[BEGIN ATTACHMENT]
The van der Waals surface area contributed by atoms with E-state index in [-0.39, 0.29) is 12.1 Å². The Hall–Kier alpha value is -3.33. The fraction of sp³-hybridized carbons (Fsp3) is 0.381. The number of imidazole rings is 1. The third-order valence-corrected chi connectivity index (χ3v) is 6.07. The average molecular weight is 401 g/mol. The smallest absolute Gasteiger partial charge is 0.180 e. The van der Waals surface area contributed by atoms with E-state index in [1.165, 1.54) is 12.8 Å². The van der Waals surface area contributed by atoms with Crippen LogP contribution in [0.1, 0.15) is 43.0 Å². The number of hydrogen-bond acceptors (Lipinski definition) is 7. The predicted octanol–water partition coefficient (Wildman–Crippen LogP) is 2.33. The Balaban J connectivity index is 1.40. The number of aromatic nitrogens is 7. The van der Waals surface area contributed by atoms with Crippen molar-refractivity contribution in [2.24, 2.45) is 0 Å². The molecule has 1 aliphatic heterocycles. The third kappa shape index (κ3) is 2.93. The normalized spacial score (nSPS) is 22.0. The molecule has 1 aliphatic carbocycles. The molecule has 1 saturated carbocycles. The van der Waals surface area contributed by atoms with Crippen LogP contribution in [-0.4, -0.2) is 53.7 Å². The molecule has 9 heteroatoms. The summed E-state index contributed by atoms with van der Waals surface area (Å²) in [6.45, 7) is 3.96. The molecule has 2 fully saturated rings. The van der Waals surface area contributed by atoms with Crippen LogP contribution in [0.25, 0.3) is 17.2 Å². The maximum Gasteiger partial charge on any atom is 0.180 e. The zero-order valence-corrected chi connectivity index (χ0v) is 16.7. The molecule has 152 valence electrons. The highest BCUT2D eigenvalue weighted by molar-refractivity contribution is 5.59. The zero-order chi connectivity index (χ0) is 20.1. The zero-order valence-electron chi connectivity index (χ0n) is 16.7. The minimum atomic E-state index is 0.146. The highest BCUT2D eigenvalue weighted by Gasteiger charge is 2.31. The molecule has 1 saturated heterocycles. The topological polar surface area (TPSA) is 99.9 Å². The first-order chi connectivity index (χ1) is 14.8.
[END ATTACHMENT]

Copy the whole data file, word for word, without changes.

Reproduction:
The van der Waals surface area contributed by atoms with E-state index in [-0.39, 0.29) is 12.1 Å². The Hall–Kier alpha value is -3.33. The fraction of sp³-hybridized carbons (Fsp3) is 0.381. The number of imidazole rings is 1. The third-order valence-corrected chi connectivity index (χ3v) is 6.07. The average molecular weight is 401 g/mol. The smallest absolute Gasteiger partial charge is 0.180 e. The van der Waals surface area contributed by atoms with E-state index in [1.165, 1.54) is 12.8 Å². The van der Waals surface area contributed by atoms with Crippen LogP contribution in [0.1, 0.15) is 43.0 Å². The number of hydrogen-bond acceptors (Lipinski definition) is 7. The predicted octanol–water partition coefficient (Wildman–Crippen LogP) is 2.33. The Balaban J connectivity index is 1.40. The number of aromatic nitrogens is 7. The van der Waals surface area contributed by atoms with Crippen molar-refractivity contribution in [2.24, 2.45) is 0 Å². The molecule has 1 aliphatic heterocycles. The third kappa shape index (κ3) is 2.93. The normalized spacial score (nSPS) is 22.0. The molecule has 1 aliphatic carbocycles. The molecule has 1 saturated carbocycles. The van der Waals surface area contributed by atoms with Crippen LogP contribution in [-0.4, -0.2) is 53.7 Å². The molecule has 9 heteroatoms. The summed E-state index contributed by atoms with van der Waals surface area (Å²) in [6.45, 7) is 3.96. The molecule has 2 fully saturated rings. The van der Waals surface area contributed by atoms with Crippen LogP contribution in [0.25, 0.3) is 17.2 Å². The maximum Gasteiger partial charge on any atom is 0.180 e. The zero-order valence-corrected chi connectivity index (χ0v) is 16.7. The molecule has 152 valence electrons. The highest BCUT2D eigenvalue weighted by molar-refractivity contribution is 5.59. The zero-order chi connectivity index (χ0) is 20.1. The zero-order valence-electron chi connectivity index (χ0n) is 16.7. The minimum atomic E-state index is 0.146. The highest BCUT2D eigenvalue weighted by Gasteiger charge is 2.31. The molecule has 1 saturated heterocycles. The topological polar surface area (TPSA) is 99.9 Å². The first-order chi connectivity index (χ1) is 14.8.